So Bad It Must Be Good?
Do you want inconsistently soft-focused pictures that are heavily vignetted? If you do, then the stunningly sub-mediocre $20 plastic Holga 60mm lens is custom-designed for your needs (click here for Nikon mount). I’ve never used an actual Holga film camera, but I have years of experience shooting film, including some very bad point-n-shoot models. I refuse to believe Holga film cameras historically delivered results this inferior. Nobody would have ever used them if that were the case, and there would be no market for the nostalgia that seems to surround the Holga brand. Somebody out there set me straight if I’m wrong on this
The product specs claim a fixed aperture of f/8, but I don’t see how that is possible. I would guess it’s f/16 or maybe even f/22 when mounted on a full-frame digital SLR. Construction is 100% plastic from front to back. It is 100% okay to put in the recycle bin, which is exactly where I think it belongs.
This lens is usable only in bright lighting conditions. Images are dark everywhere but the center 50% of the frame in all but the brightest of light. Perhaps it might work okay with a flash gun set for maximum output. Or maybe looking directly at the sun. Typical indoor lighting is going to be a challenge. Bright lighting, however, won’t solve the issues of poor sharpness, but even soft images can be artistic/cool if the exposure is good. From what I can gather from the positive reviews of this lens, poor focusing ability is a feature rather than a shortcoming. I don’t understand this, but that’s okay. It’s a big world out there.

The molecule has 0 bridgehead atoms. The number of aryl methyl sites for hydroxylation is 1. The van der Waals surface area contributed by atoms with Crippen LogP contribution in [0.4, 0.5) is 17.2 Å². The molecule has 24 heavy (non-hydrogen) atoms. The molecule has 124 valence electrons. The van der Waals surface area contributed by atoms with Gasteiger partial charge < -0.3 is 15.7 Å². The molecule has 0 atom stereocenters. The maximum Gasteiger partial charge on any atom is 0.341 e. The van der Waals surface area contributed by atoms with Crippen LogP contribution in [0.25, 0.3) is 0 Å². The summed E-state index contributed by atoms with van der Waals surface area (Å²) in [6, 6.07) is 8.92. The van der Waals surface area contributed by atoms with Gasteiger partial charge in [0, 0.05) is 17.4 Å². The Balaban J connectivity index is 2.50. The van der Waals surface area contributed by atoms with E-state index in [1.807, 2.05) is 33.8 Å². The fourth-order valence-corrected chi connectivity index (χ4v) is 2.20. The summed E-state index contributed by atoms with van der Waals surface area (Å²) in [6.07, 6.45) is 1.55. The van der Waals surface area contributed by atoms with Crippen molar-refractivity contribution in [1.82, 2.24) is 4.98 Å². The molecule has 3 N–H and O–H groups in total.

A real deal-killer for me, apart from the other issues, is that it does not focus to infinity. So you can forget any ideas about taking really bad looking landscape photos. You are stuck with really bad looking portraits and closeup shots.
Modifications for Semi-Usefulness…Maybe
It tuns out that the poor light gathering ability of this lens is primarily due to a small perforated diaphragm at the rear of the lens. This causes the extreme vignetting (dark edges) and but also helps sharpen things up a bit. The diaphragm is lightly glued in place and can be removed easily with a small flat-blade screwdriver. Doing reduces the vignetting but at the cost of overall sharpness, as now the maximum aperture is really f/8. Additionally, maximum focusing distance is reduced further, meaning that anything beyond about 10-12 feet will not be in focus no matter the focus setting. Below are sample photos with/without the diaphragm.
|With Diaphragm||Without Diaphragm|
This lens is a classic case of “a solution in search of a problem”. The concept is cool, but I find the actual performance to be far outside of anything remotely desirable/usable. Cool/quirky hipster-like color toning and funky vignetting (a la Instagram filters) is a lot of fun, but this Holga-branded lens simply puts out what I think are bad images. If you want good quality, give this one a miss. If your goal is bad images, I give this product a 5-star rating and the highest recommendation.
Somebody out there is probably making amazing images with this lens. But why not start with quality and then make it look terrible with filters instead?
Note: This review contains some of the content from my original Amazon review of the Holga 60mm from 2016.